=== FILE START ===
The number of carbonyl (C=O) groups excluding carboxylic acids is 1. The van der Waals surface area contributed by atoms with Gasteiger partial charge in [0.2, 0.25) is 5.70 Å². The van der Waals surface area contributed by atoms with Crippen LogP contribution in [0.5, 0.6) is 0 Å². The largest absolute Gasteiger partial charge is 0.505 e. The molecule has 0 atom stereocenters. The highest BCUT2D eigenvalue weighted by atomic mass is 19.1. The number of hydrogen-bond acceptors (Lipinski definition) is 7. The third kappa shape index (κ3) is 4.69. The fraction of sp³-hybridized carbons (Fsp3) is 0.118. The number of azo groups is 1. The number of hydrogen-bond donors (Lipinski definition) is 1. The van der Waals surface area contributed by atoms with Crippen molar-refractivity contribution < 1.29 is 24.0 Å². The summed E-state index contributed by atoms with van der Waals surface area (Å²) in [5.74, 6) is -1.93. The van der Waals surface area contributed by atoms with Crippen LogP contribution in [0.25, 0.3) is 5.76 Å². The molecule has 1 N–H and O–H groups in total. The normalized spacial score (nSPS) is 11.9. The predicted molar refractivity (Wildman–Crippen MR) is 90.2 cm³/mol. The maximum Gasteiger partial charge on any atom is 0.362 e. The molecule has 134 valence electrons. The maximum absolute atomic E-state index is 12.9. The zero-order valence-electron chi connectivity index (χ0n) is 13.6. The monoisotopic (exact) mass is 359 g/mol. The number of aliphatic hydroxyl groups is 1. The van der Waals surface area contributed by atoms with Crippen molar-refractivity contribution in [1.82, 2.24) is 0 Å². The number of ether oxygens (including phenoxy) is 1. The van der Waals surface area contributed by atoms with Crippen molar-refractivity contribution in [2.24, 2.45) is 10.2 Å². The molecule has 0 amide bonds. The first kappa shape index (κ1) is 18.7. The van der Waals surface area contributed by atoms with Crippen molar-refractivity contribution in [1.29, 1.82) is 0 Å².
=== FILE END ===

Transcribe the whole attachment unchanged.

The number of carbonyl (C=O) groups excluding carboxylic acids is 1. The van der Waals surface area contributed by atoms with Gasteiger partial charge in [0.2, 0.25) is 5.70 Å². The van der Waals surface area contributed by atoms with Crippen LogP contribution in [0.5, 0.6) is 0 Å². The largest absolute Gasteiger partial charge is 0.505 e. The molecule has 0 atom stereocenters. The highest BCUT2D eigenvalue weighted by atomic mass is 19.1. The number of hydrogen-bond acceptors (Lipinski definition) is 7. The third kappa shape index (κ3) is 4.69. The fraction of sp³-hybridized carbons (Fsp3) is 0.118. The number of azo groups is 1. The number of hydrogen-bond donors (Lipinski definition) is 1. The van der Waals surface area contributed by atoms with Crippen molar-refractivity contribution < 1.29 is 24.0 Å². The summed E-state index contributed by atoms with van der Waals surface area (Å²) in [5.74, 6) is -1.93. The van der Waals surface area contributed by atoms with Crippen LogP contribution in [0.25, 0.3) is 5.76 Å². The molecule has 1 N–H and O–H groups in total. The normalized spacial score (nSPS) is 11.9. The predicted molar refractivity (Wildman–Crippen MR) is 90.2 cm³/mol. The maximum Gasteiger partial charge on any atom is 0.362 e. The molecule has 134 valence electrons. The maximum absolute atomic E-state index is 12.9. The zero-order valence-electron chi connectivity index (χ0n) is 13.6. The monoisotopic (exact) mass is 359 g/mol. The number of aliphatic hydroxyl groups is 1. The van der Waals surface area contributed by atoms with Crippen molar-refractivity contribution in [1.82, 2.24) is 0 Å². The number of ether oxygens (including phenoxy) is 1. The van der Waals surface area contributed by atoms with Crippen molar-refractivity contribution in [2.24, 2.45) is 10.2 Å². The molecule has 0 amide bonds. The first kappa shape index (κ1) is 18.7. The van der Waals surface area contributed by atoms with Crippen molar-refractivity contribution in [1.29, 1.82) is 0 Å².